Load testing (with loader.io): Find the bottleneck?
I tested a small c5 page with the free servicehttp://loader.io which simulates 250 concurrent users. Unfortunately the page (and server) can only handle 100 users if I test the c5 page. If I test a simple .html file the server can handle it. (See screenshots)
HTML PAGE: Max users: 250 Duration: 60 seconds Avg response time: 137 ms Timeout errors: 345 Network errors: 219 Errors (400/500): 0 / 0 Avg error rate: 3.37% CONCRETE5 PAGE: Max users: 250 Duration: 60 seconds Avg response time: 2385 ms Timeout errors: 140 Network errors: 958 Errors (400/500): 0 / 0
All Cache settings are turned on, Statistics deactivated. We use APC as opcode cache (I can post the configuration if needed).
We're hosting on a hosteurope root-server (package M). I can submit server performance details if needed, but it is not some low-cost shared virtual server (but also not the best-performance-server because plesk is installend on it).
My question: Has anybody experiences finding the bottleneck?
Htop tells me (see screenshot) that apache causes most of the cpu and load average goes above 20.0 when loader.io hits our server.
I also thought about using XDebug and webgrind (https://code.google.com/p/webgrind/wiki/Installation) to profile it, but I don't think that this will really solve my problem.
Any advice for next steps?
Thanks in advance!
I don't think those numbers are too out of line for an application like C5 (vs a straight HTML page).
You're using the full-page caching in 5.6.2? My understanding is that that's basically a straight HTML page.
I think the way to go is xdebug. If you're familiar and comfortable with it, why not? It'll answer your problem pretty quickly. Well, I take that back. It'll tell you what areas are taking a lot of cycles, but not necessary that, e.g., paging is your problem. But it's still a good place to start.
I've been playing with c5 profiling recently. Unfortunately, PHP doesn't seem to have any variables that give you info about bottlenecks. But I have started to create a c5Profiler which will give you a sense of where it's spending the most time (including DB calls). If you're comfortable with xdebug, I don't think it's got many additional benefits, though.
thanks for your reply! I used full page cache of 5.6.2, but I used "if blocks on particular page allow it". Testing again it is a much better error rate (still problems above 100 concurrent users, but not a total breakdown). I attached some screenshots as well.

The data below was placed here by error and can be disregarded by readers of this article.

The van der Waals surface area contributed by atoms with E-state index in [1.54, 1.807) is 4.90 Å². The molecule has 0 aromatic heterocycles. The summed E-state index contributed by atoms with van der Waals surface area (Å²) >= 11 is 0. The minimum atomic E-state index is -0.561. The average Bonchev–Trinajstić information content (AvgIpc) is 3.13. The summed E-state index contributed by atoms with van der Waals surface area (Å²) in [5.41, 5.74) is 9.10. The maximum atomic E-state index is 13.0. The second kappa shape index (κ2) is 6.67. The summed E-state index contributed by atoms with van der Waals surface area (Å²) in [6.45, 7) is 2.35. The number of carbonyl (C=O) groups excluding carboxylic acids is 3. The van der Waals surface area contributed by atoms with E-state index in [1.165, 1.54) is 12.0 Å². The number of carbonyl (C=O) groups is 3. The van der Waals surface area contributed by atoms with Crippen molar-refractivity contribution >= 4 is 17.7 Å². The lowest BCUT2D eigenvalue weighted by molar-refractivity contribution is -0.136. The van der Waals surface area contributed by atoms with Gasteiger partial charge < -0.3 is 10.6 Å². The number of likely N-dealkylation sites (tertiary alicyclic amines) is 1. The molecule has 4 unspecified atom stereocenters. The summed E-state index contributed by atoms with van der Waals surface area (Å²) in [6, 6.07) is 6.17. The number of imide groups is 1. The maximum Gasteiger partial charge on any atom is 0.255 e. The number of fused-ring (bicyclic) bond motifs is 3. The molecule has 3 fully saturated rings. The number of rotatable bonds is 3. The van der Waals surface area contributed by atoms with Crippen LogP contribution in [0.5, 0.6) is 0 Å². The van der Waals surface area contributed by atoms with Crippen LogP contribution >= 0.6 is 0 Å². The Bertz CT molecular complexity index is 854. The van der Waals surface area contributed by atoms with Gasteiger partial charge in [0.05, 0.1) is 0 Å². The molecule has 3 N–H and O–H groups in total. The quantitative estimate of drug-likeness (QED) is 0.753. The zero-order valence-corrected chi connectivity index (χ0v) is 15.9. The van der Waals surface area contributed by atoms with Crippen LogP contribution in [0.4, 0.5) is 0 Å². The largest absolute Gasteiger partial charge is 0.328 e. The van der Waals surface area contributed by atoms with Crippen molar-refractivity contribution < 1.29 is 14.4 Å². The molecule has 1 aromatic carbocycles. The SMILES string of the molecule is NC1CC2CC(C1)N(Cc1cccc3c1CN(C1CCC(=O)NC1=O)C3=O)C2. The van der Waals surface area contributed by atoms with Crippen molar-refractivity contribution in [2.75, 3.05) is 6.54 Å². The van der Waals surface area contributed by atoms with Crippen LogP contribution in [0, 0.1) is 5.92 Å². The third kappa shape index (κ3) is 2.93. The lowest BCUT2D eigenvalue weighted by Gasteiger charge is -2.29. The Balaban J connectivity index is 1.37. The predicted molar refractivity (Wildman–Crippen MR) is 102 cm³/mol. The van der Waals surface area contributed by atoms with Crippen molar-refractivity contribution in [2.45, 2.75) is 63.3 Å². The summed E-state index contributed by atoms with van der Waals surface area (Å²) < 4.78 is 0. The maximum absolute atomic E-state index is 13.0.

Full Page Caching: On - If blocks on particular page allows it Block Cache: On Overrides Cache: On Expire: Every 6 hours (default setting). Max users: 200 (0-200 Cycling) Duration: 60 seconds Avg response time: 3207 ms Success responses: 503 Timeout errors: 139 Network errors: 630 Errors (400/500): 0 / 0 Avg error rate: 60.46% --- Full Page Caching: On - In all cases Block Cache: On
Further investigation showed that apache throws tons of the following error:
[apc-warning] Unable to allocate memory for pool. in /var/www/vhosts/wissenschaft.magdeburg.de/httpdocs/concrete/dispatcher.php on line 108.
I attached the apc stats as screenshot.
extension=apc.so apc.ttl="7200" apc.user_ttl="7200" apc.shm_segments="3" apc.shm_size="64"
Anyone knows what to do about it?
My main problem is that the page will have a page list search module which will be used almost in all visits on peak day. So I think full page caching alone will not save me here. I thought about caching the mysql results withhttp://www.concrete5.org/documentation/developers/system/caching/...
Regarding XDebug: Unfortunately i'm not familiar with it, so I don't know if I really should spend the time to learn it by now. Is your c5Profiler ready to use? Sounds very interesting!
Anyways, yes, the profiler is half-ready. The code that generates the statistics seems so be working, but there's no front-end to speak of. It dumps everything into a SQL table, so youv'e got to be comfortable with that, or I can assist if you send me the table contents. (In theory, this will be a useful tool, but until it proves itself in practice, I'm not going to bother with the fancy front-end.)
If you give me your email (via pm), I'll send it back to you.
Are you still using this hosting for concrete5 , I was interested as having problems with current host.